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Slain women remembered

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VANCOUVER, British Columbia - The significance of the demonstration occurring on St. Valentine's Day wasn't lost on the participants who took to Vancouver's streets. They were there to remember loved ones gone missing or who have been found murdered.

"Many women (today) will be sharing their love and affection because they are important to someone," said Donna Dickson, a member of the Aboriginal Women's Action Network. "But there will be many more women who will never again know the special warmth that comes from knowing you are loved, wanted and respected."

The 13th Annual Women's Memorial March honored those Aboriginal women who have been abducted and killed while working on the streets. What originally was an event specifically for First Nations has branched out during the past few years to invite all women. As a result, the march on Feb. 14 attracted a crowd of about 500 and was the largest turnout for this rally which also served notice, as indicated by the speakers outside a local police station, that justice should not be any different for "the poor, the sex trade worker or the Native."

Proceeding through the heart of the beleaguered downtown eastside, in unison and continuously for two hours, the crowd rhythmically beat out a Coast Salish women's warrior chant that was traditionally used to gather strength. The only time the drumming stopped along the route was at pre-designated sites where the women had been killed. At each of these spots, often outside of rundown hotels, the loud noises were followed by an eerie silence that permitted the chance for a moment of reflection and prayer.

At the march's lead was Pauline Johnson, a spiritual elder, who spread tobacco along the streets as an offering to the Creator. She was also the conductor of the prayer ceremonies outside these residences.

That these stops occurred wasn't an indictment of these low-rent apartments but to at least bring some shame to the residents and management who collectively turned a blind eye to these vicious acts.

"At these spots were where these women have been murdered, they allowed it to happen in their doors and they weren't helping Aboriginal women," Johnson said .

The purity of this march however couldn't escape the grimness of Vancouver's seedier side. On several occasions, the prayer circles were interrupted, unintentionally, by hotel residents and passersby who were clearly under the influence of drugs.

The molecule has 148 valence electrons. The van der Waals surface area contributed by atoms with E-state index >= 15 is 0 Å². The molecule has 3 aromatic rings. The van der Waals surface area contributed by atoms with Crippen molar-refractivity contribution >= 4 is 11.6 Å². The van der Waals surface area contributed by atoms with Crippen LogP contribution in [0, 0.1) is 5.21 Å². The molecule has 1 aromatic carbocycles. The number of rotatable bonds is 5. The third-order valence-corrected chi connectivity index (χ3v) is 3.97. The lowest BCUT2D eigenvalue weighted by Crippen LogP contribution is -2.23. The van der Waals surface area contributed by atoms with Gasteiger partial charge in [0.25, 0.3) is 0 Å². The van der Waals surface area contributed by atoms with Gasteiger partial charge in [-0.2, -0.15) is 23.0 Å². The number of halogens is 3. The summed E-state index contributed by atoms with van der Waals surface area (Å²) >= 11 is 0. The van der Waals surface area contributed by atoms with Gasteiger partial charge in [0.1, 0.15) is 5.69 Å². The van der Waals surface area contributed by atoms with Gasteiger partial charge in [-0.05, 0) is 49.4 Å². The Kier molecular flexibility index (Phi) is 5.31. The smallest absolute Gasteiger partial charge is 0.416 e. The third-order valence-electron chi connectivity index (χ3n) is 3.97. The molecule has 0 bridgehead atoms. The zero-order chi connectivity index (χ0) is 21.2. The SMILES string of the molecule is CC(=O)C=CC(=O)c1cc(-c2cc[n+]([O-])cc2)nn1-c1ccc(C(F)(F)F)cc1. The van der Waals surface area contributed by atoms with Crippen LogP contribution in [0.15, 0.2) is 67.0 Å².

Sixty-five Aboriginal women have been killed or have been undiscovered since their disappearance from the city's streets in recent years. That number climbs, some statistics were cited, to over 500 during the past two decades.

Brenda Wells attended the march holding a photo of her friend Georgina Papin whose remains were found in the now infamous pig farm in the suburb of Port Coquitlam.

"I'm here to honor my friend Georgina and to hopefully get the message out in the community to watch where you tread because there's evil everywhere," Wells said.

Eunice Robertson also participated to pay tribute to her niece Nadine McMillan.

"Remember that the people who are missing are just as important as those women who are here and that our prayers go out with them," Robertson said.

Of the marchers, the vast majority were women. One of the males in the crowd was Randy Tait and he noted that men have a role to play and should be present at an event like this because those women were somebody's daughters and wives.

"They are the givers of life and as warriors we (men) have to protect the women because without them, we'd be extinct," Tait said as he banged his hand drum.

While the sociological and economic factors that drive women to work the streets are known, Johnson said it's easy to become judgmental of sex trade workers. She speaks from first-hand knowledge as she had to raise her grandchildren before her daughter came home after 30 years.

"If you're a family member, keep your hearts open and don't close doors on them if they are leading a hard life," said Johnson about the importance of family and friends.

Before the rally ended at Oppenheimer Park with a candlelight vigil at a Memorial Totem Pole, Dickson had some harsh words when the march stopped at a local police station.

"In Vancouver, Aboriginals are the first to be profiled for harassment and apparently, the last to be profiled for protection."